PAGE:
Journal of Gastroenterology

, Volume 45, Issue 11, pp 1129–1137

Rapid endoscopic improvement is important for 1-year avoidance of colectomy but not for the long-term prognosis in cyclosporine A treatment for ulcerative colitis

  • Taku Kobayashi
  • Makoto Naganuma
  • Susumu Okamoto
  • Tadakazu Hisamatsu
  • Nagamu Inoue
  • Hitoshi Ichikawa
  • Tetsuro Takayama
  • Riko Saito
  • Tomohisa Sujino
  • Haruhiko Ogata
  • Yasushi Iwao
  • Toshifumi Hibi
Original Article—Alimentary Tract

DOI: 10.1007/s00535-010-0273-x

Cite this article as:
Kobayashi, T., Naganuma, M., Okamoto, S. et al. J Gastroenterol (2010) 45: 1129. doi:10.1007/s00535-010-0273-x

Abstract

Background

Intravenous (IV) cyclosporine A (CSA) is one of the treatments of choice for patients with steroid-refractory severe ulcerative colitis (UC). In this study, we evaluated the overall experience with CSA treatment in UC patients, from their initial response to long-term prognosis.

Methods

The medical records of 72 patients admitted to our hospital with a severe UC flare-up and treated with IV CSA between November 1996 and October 2008 were reviewed retrospectively. The initial response to CSA was assessed using a clinical activity index, and colectomy was assigned as the endpoint for the long-term prognosis.

Results

Overall, 53 of 72 (73.6%) patients responded initially to CSA. We could not determine any specific parameters that predicted an initial response. A life-table analysis for all patients revealed that 54.4% of patients required a colectomy within 11 years. The long-term risk of surgery was associated with a shorter disease duration, history of adverse reactions against medications and lack of immunomodulator use. In addition, endoscopic improvement at day 14 was associated with colectomy at 1 year, but not with the long-term prognosis.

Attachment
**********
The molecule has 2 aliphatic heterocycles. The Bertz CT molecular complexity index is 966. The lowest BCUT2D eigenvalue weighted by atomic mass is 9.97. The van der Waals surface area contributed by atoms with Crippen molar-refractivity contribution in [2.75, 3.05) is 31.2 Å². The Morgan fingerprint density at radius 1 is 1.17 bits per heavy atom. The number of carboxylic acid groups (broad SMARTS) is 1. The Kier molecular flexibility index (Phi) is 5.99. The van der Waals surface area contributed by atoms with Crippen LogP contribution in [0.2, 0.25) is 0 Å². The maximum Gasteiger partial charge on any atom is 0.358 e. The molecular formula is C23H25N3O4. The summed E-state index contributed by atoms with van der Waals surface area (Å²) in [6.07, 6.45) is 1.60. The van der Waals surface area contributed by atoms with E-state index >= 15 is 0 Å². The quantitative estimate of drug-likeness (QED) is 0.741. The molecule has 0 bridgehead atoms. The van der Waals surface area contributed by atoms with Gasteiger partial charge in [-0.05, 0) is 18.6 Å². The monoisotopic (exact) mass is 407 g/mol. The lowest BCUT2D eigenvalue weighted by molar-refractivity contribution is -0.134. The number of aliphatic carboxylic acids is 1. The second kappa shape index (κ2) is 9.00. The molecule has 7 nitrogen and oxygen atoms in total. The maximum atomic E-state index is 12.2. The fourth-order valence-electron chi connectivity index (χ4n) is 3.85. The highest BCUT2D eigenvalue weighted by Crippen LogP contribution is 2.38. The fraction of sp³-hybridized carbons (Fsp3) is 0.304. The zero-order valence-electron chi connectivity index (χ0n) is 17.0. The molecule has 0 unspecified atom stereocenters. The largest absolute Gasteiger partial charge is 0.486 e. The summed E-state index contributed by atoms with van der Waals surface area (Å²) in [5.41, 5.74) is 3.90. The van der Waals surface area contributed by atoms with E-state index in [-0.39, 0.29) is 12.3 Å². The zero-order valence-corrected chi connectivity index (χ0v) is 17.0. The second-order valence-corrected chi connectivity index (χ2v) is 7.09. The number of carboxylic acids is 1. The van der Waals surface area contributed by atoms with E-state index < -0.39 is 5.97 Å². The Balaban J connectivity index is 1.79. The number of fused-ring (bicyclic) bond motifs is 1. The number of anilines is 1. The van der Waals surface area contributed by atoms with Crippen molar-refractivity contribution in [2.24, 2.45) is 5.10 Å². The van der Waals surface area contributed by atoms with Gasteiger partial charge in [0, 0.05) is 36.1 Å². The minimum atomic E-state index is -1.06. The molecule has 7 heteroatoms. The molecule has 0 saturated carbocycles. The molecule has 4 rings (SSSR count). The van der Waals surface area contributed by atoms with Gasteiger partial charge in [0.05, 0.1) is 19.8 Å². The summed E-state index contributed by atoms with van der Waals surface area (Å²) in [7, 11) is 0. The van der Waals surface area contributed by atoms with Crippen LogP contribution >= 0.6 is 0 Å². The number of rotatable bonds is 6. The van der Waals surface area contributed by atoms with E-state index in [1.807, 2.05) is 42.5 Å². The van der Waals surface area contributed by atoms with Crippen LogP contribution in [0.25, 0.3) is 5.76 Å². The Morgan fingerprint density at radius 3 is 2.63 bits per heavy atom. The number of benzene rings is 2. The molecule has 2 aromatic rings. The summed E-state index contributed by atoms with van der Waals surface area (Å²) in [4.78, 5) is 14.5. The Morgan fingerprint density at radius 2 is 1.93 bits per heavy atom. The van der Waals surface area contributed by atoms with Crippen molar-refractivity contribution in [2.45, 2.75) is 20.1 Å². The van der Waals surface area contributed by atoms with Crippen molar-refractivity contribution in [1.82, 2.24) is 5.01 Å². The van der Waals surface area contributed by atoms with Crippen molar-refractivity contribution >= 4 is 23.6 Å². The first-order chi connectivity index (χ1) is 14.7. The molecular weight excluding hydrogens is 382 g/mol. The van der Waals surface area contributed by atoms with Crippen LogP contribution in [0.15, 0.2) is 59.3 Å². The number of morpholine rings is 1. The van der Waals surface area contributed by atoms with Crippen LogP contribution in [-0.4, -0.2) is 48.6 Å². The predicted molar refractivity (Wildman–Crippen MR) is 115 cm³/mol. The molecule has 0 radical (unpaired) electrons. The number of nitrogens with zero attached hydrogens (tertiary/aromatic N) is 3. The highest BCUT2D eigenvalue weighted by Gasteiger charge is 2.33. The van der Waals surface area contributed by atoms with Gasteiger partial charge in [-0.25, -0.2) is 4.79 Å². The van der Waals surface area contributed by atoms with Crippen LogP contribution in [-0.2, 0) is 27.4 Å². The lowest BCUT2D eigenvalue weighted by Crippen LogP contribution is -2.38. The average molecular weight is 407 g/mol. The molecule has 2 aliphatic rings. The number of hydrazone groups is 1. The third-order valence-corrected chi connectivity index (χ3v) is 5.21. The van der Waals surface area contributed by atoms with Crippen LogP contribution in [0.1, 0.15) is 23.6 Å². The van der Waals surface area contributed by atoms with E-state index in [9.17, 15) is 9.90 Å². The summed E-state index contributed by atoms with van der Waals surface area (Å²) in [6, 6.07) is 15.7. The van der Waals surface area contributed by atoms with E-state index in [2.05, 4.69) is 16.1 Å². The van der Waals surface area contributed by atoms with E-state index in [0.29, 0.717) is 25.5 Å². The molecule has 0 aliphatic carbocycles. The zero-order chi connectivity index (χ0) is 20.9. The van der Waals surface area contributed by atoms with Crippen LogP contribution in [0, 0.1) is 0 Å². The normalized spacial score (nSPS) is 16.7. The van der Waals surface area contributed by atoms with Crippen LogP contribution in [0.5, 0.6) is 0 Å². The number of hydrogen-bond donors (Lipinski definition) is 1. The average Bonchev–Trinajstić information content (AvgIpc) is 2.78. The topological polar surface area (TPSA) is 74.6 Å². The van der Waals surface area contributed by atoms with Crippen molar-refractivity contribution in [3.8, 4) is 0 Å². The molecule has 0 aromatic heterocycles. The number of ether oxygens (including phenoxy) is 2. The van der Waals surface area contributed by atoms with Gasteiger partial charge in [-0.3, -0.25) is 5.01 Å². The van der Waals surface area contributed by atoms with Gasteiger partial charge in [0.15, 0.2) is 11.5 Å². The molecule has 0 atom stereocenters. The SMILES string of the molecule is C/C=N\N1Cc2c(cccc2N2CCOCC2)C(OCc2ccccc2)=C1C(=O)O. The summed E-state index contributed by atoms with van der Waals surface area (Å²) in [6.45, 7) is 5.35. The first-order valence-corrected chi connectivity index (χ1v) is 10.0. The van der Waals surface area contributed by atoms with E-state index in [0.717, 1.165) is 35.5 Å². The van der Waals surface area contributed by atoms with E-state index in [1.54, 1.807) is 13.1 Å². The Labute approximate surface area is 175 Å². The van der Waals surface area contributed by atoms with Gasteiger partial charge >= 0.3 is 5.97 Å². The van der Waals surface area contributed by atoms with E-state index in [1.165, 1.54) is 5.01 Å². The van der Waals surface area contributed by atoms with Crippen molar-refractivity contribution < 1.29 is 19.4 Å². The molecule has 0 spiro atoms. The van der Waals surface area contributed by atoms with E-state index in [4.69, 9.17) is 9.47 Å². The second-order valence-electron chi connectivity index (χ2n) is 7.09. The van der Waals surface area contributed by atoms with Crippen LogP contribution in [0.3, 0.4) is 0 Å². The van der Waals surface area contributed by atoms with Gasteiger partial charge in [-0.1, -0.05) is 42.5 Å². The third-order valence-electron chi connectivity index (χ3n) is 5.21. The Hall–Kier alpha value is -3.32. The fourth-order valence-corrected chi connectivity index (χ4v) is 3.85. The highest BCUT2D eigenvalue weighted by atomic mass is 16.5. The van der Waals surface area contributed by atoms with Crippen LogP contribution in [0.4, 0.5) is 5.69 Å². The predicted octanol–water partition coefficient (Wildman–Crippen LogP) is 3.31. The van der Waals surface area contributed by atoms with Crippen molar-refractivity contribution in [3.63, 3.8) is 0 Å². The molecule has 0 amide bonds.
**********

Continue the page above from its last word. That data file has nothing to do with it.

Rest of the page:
Conclusions

Although CSA can exert high initial efficacy for severe attacks of UC, >50% of patients who relapse require a colectomy. Specifically, mucosal healing evaluated by endoscopy was associated with the 1-year colectomy rate. In contrast, a history of adverse drug reactions was correlated with the long-term colectomy rate. Therefore, we propose that treatment of severe UC with CSA requires consideration of both initial remission and long-term maintenance as management goals.

Keywords

Ulcerative colitisCyclosporine A6-MercaptopurineAzathioprine

Copyright information

© Springer 2010

Authors and Affiliations

  • Taku Kobayashi
    • 1
  • Makoto Naganuma
    • 1
  • Susumu Okamoto
    • 1
  • Tadakazu Hisamatsu
    • 1
  • Nagamu Inoue
    • 2
  • Hitoshi Ichikawa
    • 1
  • Tetsuro Takayama
    • 1
  • Riko Saito
    • 1
  • Tomohisa Sujino
    • 1
  • Haruhiko Ogata
    • 2
  • Yasushi Iwao
    • 2
  • Toshifumi Hibi
    • 1
  1. 1.Division of Gastroenterology and Hepatology, Department of Internal MedicineKeio University School of MedicineTokyoJapan
  2. 2.Center for Diagnostic and Therapeutic EndoscopyKeio University HospitalTokyoJapan